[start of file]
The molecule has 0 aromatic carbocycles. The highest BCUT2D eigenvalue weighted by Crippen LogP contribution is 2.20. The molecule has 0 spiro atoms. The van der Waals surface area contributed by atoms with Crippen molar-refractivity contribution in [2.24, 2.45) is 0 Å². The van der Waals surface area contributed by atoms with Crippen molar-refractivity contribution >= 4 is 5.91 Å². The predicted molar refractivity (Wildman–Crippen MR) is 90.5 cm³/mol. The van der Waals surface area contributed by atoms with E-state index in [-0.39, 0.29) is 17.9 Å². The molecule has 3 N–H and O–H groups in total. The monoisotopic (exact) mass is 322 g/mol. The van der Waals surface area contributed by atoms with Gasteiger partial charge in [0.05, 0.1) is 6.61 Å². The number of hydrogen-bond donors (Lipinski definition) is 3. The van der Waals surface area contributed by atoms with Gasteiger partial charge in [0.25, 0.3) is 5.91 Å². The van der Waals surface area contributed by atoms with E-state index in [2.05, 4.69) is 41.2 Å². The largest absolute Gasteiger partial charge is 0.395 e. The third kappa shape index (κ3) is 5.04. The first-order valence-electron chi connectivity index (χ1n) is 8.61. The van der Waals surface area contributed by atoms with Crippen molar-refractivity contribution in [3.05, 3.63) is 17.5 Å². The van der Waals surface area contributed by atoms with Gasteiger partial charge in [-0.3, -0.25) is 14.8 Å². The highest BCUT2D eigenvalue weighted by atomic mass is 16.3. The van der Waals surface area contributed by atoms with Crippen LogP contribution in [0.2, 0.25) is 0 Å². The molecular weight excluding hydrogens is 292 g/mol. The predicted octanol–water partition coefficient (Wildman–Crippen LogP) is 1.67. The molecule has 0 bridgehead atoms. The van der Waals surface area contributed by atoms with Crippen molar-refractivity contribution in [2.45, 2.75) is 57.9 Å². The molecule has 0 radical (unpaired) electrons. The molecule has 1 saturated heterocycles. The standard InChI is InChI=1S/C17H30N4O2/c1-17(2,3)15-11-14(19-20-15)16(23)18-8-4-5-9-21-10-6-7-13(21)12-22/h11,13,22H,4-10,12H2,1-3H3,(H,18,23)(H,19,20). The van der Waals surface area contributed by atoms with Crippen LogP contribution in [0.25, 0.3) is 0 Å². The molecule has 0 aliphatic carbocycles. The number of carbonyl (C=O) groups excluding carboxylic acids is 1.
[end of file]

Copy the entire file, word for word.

The molecule has 0 aromatic carbocycles. The highest BCUT2D eigenvalue weighted by Crippen LogP contribution is 2.20. The molecule has 0 spiro atoms. The van der Waals surface area contributed by atoms with Crippen molar-refractivity contribution in [2.24, 2.45) is 0 Å². The van der Waals surface area contributed by atoms with Crippen molar-refractivity contribution >= 4 is 5.91 Å². The predicted molar refractivity (Wildman–Crippen MR) is 90.5 cm³/mol. The van der Waals surface area contributed by atoms with E-state index in [-0.39, 0.29) is 17.9 Å². The molecule has 3 N–H and O–H groups in total. The monoisotopic (exact) mass is 322 g/mol. The van der Waals surface area contributed by atoms with Gasteiger partial charge in [0.05, 0.1) is 6.61 Å². The number of hydrogen-bond donors (Lipinski definition) is 3. The van der Waals surface area contributed by atoms with Gasteiger partial charge in [0.25, 0.3) is 5.91 Å². The van der Waals surface area contributed by atoms with E-state index in [2.05, 4.69) is 41.2 Å². The largest absolute Gasteiger partial charge is 0.395 e. The third kappa shape index (κ3) is 5.04. The first-order valence-electron chi connectivity index (χ1n) is 8.61. The van der Waals surface area contributed by atoms with Crippen molar-refractivity contribution in [3.05, 3.63) is 17.5 Å². The van der Waals surface area contributed by atoms with Gasteiger partial charge in [-0.3, -0.25) is 14.8 Å². The highest BCUT2D eigenvalue weighted by atomic mass is 16.3. The van der Waals surface area contributed by atoms with Crippen LogP contribution in [0.2, 0.25) is 0 Å². The molecular weight excluding hydrogens is 292 g/mol. The predicted octanol–water partition coefficient (Wildman–Crippen LogP) is 1.67. The molecule has 0 bridgehead atoms. The van der Waals surface area contributed by atoms with Crippen molar-refractivity contribution in [2.45, 2.75) is 57.9 Å². The molecule has 0 radical (unpaired) electrons. The molecule has 1 saturated heterocycles. The standard InChI is InChI=1S/C17H30N4O2/c1-17(2,3)15-11-14(19-20-15)16(23)18-8-4-5-9-21-10-6-7-13(21)12-22/h11,13,22H,4-10,12H2,1-3H3,(H,18,23)(H,19,20). The van der Waals surface area contributed by atoms with Crippen LogP contribution in [0.25, 0.3) is 0 Å². The molecule has 0 aliphatic carbocycles. The number of carbonyl (C=O) groups excluding carboxylic acids is 1.